Design Patterns - Front Controller

design-patterns

// Design Patterns - Structural - Front Controller:

The front controller pattern is where you have a single entrance point for your 
web application (e.g. index.php) that handles all of the requests. This code is 
responsible for loading all of the dependencies, processing the request and 
sending the response to the browser. The front controller pattern can be 
beneficial because it encourages modular code and gives you a central place 
to hook in code that should be run for every request (such as input 
sanitization).

The front controller design pattern is used to provide a centralized request 
handling mechanism so that all requests will be handled by a single handler. 
This handler can do the authentication/ authorization/ logging or tracking of 
request and then pass the requests to corresponding handlers. Following are the 
entities of this type of design pattern.

1. Front Controller - Single handler for all kinds of requests coming to the 
   application (either web based/ desktop based).
2. Dispatcher - Front Controller may use a dispatcher object which can dispatch 
   the request to corresponding specific handler.
3. View - Views are the object for which the requests are made.

We are going to create a FrontController and Dispatcher to act as Front 
Controller and Dispatcher correspondingly. HomeView and StudentView represent 
various views for which requests can come to front controller. 

// Step 1: Create Views.
public class HomeView {
   public void show(){
      System.out.println("Displaying Home Page");
   }
}

public class StudentView {
   public void show(){
      System.out.println("Displaying Student Page");
   }
}

// Step 2: Create Dispatcher
public class Dispatcher {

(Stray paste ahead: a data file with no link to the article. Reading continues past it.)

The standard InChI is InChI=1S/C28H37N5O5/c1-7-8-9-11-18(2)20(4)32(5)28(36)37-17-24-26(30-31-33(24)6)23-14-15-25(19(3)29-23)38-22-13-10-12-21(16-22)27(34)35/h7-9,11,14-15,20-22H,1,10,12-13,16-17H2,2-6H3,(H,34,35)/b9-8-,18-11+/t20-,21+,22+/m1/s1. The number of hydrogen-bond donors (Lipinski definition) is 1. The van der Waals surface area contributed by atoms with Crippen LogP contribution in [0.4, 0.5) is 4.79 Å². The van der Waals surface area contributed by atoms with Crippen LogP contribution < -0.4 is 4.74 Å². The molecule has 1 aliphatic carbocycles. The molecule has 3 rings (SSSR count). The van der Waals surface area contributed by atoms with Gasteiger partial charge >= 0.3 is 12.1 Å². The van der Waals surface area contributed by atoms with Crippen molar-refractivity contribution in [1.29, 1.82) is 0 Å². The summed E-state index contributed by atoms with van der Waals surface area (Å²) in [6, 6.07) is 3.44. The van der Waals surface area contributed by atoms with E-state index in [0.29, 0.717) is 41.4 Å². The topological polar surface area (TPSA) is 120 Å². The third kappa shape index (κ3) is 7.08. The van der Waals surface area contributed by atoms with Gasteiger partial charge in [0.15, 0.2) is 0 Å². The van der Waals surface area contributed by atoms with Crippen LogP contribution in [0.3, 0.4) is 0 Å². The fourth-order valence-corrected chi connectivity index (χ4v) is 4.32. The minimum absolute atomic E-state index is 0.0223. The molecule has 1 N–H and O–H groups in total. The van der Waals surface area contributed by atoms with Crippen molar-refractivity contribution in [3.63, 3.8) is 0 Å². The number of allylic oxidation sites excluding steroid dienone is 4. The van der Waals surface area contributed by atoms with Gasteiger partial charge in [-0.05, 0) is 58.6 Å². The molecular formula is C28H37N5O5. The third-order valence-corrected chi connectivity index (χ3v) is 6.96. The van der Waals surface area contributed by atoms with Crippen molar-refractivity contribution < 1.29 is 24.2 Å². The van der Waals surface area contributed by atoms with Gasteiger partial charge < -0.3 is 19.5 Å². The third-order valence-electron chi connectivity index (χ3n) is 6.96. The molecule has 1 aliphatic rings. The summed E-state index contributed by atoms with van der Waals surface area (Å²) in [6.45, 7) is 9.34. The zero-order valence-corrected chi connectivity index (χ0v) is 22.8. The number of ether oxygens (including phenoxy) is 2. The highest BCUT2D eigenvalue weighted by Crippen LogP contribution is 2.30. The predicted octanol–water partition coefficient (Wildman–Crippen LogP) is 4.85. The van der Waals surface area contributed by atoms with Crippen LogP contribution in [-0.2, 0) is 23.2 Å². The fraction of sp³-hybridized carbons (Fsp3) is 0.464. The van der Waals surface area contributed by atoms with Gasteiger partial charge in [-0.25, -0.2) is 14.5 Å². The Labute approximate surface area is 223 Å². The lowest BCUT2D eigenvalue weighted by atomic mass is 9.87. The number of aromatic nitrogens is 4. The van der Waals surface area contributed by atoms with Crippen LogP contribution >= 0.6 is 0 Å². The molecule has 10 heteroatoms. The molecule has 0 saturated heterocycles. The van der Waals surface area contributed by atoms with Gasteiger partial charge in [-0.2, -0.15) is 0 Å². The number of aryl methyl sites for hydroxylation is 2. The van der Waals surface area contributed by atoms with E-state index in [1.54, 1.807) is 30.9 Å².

private StudentView studentView;
   private HomeView homeView;

   public Dispatcher(){
      studentView = new StudentView();
      homeView = new HomeView();
   }

   public void dispatch(String request){
      if(request.equalsIgnoreCase("STUDENT")){
         studentView.show();
      } else{
         homeView.show();
      }    
   }
}

// Step 3: Create FrontController
public class FrontController {

   private Dispatcher dispatcher;

   public FrontController(){
      dispatcher = new Dispatcher();
   }

   private boolean isAuthenticUser(){
      System.out.println("User is authenticated successfully.");
      return true;
   }

   private void trackRequest(String request){
      System.out.println("Page requested: " + request);
   }

   public void dispatchRequest(String request){
      //log each request
      trackRequest(request);

      //authenticate the user
      if(isAuthenticUser()){
         dispatcher.dispatch(request);
      }    
   }
}

// Step 4: Use the FrontController to demonstrate Front Controller Design Pattern.
FrontController frontController = new FrontController();
frontController.dispatchRequest("HOME");
frontController.dispatchRequest("STUDENT");
Unless otherwise stated, the content of this page is licensed under Creative Commons Attribution-ShareAlike 3.0 License